13 “The first seven chapters have transformed Grendel from a frightened solipsistic child into an angry sceptical monster. The village has evolved from a small collection of huts into a city-state. Everything necessary for Beowulf s arrival has been given to us, but Beowulf does not arrive for four more chapters. The plot has been developed; the next four chapters develop philosophical ideas Gardner is interested in. Gardner says that "at about Chapter 8 there is a section in which you arc no longer advancing in terms ofthe momentum toward the end it's just the wheels spinning. That is not novelistic form; it's lyrical form.”[7] Gardner stretches Grendel to elucidate certain ideas about philosophy and the growth of society, not to add convolutions to the traditional plot. These chapters should reveal just how different Grendel is from a more traditional novel, for its underlying purpose is to explore philosophies, not character.” –Craig Stromme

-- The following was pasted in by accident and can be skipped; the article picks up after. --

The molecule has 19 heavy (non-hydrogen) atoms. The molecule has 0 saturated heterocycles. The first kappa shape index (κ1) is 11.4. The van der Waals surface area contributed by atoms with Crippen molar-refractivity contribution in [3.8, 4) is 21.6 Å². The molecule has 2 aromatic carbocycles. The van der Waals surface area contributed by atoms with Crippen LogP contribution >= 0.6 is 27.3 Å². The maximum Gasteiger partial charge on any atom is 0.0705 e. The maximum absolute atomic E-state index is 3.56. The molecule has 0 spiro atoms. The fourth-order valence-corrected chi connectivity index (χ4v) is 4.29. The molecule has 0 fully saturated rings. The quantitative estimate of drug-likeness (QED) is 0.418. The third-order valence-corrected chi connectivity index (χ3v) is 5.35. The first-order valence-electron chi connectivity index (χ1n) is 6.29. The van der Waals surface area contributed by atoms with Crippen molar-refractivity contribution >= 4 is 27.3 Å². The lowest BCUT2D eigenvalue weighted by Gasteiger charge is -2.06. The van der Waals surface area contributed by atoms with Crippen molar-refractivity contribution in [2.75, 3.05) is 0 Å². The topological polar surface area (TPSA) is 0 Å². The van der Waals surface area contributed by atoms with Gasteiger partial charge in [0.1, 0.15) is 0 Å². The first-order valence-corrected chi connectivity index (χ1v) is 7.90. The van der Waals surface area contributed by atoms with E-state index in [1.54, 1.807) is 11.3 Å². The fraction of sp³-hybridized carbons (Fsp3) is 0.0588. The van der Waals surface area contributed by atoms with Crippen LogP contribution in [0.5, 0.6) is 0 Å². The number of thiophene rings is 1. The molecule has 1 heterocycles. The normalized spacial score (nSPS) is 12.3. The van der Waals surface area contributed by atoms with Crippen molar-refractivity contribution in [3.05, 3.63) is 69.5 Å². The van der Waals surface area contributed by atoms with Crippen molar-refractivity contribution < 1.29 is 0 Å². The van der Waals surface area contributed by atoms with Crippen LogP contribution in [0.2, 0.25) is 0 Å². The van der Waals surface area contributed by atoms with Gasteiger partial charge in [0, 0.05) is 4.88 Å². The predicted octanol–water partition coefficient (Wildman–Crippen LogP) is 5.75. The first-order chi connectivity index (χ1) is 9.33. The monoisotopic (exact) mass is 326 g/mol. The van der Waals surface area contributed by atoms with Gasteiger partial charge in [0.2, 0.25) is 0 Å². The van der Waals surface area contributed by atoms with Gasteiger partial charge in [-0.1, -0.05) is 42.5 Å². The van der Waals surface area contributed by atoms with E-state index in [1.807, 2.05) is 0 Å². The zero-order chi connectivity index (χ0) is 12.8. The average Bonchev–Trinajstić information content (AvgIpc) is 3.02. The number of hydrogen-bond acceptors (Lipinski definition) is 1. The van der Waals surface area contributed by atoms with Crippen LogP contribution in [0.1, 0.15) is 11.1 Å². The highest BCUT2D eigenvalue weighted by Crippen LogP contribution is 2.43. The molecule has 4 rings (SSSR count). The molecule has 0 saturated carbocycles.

14 Machiavellianism Niccolo Machiavelli ( )- Italian political philosopher A healthy state is unified, orderly and balanced A leader must use any means necessary—including force, deception, and cruelty—to preserve this order and balance The Prince- his most famous book, which describes the methods by which a strong ruler might gain and keep power The view that politics is amoral and that any means, however unscrupulous, can justifiably be used in achieving political power

15 Process Philosophy Alfred North Whitehead ( )- English mathematician and philosopher Metaphysics- branch of philosophy concerned with basic causes and the nature of things Ultimate questions: Does every event have a cause? What is really real? Emphasizes the elements of becoming, change, and novelty in experienced reality and opposes the traditional Western philosophical stress on being, permanence, and uniformity Natural existence consists in and is best understood in terms of processes rather than things -- of modes of change rather than fixed stabilities.

16 Empiricism Theory that the origin of all knowledge is sense experience
Emphasis on observation and experimentation pinoza and Leibniz&IsSearch=Y&parentSeriesID=